Yesterday was a busy one for Seal Sitters’ first responders and volunteers as we looked over three harbor seals trying to rest along the shoreline. First up at 5am was the discovery of a little pup snoozing on a small pocket beach notorious for early morning dogs. Our responder blocked off access to ensure the pup’s safety until he (or she) flop-hopped back to the Sound around 6:15. This pup (and possibly another) seems to be using this same beach under cover of night, returning to the water about the same time early each morning before sunrise - this according to tracks left in the sand leading down to the water’s edge. Yesterday morning was the first good look we’ve had of this very sly and mysterious pup, nicknamed Pumpkin, who was thin but moved without hesitation across the beach in search of a seafood breakfast.

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Around noon, the hotline received a call about a harbor seal “pup” at West Seattle’s busy boat ramp. It was, however, the same thin adult female who has been hauling out on the docks off and on over the past few days. Seal Sitters has been monitoring the health of this animal who has an infected wound on her mouth and appears to be battling some kind of respiratory issues. Her ragged fur indicates she is probably just about to begin a taxing molt of her coat to grow a new, sleek one before winter. During molts, seals spend more and more time resting out of the water and less time foraging.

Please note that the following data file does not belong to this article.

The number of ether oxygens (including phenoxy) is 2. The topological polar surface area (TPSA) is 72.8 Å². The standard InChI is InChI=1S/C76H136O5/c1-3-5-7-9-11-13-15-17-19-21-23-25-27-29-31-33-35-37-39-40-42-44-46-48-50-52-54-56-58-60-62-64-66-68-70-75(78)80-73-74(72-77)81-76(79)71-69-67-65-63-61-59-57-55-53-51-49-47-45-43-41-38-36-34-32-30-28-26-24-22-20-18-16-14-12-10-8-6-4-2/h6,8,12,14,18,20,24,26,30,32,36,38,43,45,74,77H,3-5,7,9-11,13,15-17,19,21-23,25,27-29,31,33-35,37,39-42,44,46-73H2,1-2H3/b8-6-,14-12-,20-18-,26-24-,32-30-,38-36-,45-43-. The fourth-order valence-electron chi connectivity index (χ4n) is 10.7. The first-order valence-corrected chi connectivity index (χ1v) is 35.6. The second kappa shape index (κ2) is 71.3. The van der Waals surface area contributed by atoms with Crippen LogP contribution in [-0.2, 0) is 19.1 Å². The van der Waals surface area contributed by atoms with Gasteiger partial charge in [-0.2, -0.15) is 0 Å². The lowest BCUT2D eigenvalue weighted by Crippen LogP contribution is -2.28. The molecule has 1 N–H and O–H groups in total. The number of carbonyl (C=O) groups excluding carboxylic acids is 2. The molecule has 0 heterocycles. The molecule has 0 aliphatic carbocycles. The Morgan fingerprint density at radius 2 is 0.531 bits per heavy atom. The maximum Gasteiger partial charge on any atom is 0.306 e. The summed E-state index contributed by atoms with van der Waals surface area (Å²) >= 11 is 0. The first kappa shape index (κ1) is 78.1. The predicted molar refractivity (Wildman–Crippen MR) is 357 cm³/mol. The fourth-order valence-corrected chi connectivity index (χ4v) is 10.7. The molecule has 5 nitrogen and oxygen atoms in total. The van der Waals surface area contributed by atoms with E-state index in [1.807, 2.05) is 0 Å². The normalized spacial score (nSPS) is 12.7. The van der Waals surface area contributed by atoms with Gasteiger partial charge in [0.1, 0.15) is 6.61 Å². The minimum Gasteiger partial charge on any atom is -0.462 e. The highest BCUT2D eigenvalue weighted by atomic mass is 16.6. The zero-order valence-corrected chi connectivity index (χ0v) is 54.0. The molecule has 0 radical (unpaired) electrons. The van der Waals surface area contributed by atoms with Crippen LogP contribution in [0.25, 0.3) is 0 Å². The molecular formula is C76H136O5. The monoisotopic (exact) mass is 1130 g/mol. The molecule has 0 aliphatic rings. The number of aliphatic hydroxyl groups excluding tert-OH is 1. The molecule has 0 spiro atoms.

Launching and retrieving boaters have been very cooperative in letting her rest undisturbed. Nicknamed Jellybean, she is shown here enjoying the warm sun and checking out the boating activity on the opposite dock. In conversations with the fishermen, we have learned that fish stocks seem to be pretty bleak right now. The few fish that are being caught have empty bellies - with none of the bait or “forage” fish that harbor seal pups in particular favor. However, coho salmon which are returning to spawn do not usually forage on their journey, so an empty stomach would not necessarily indicate a lack of bait fish. But fishermen do report that there have not been many herring balls in our area - perhaps the underlying reason we are seeing so many struggling and terribly thin pups again this year - and higher than normal mortality rates for West Seattle.

Jellybean returned to Elliott Bay about 6:30pm and several pups were observed swimming nearby in the pastel blue and pink water. Perhaps one of those pups was the same one who unsuccessfully tried to haul out on the dock next to Jellybean the day before. Volunteers lingered to make sure the adult didn’t return. As the sun dipped behind Admiral hill, California sea lions cruised by close to shore against a backdrop of Seattle’s shimmering gold skyline - a stunning Pacific Northwest evening.

Very late in the afternoon, we responded to a report of a yet another seal pup resting on a beach on the west side. The small, cholcoate-colored pup was protected by volunteers until dark when the high tide crept in to close off access.

Thanks to our first responders and the many volunteers who enjoyed a day of sunshine, laughter and camaraderie, learning and, most importantly, the satisfaction of knowing they helped animals in need.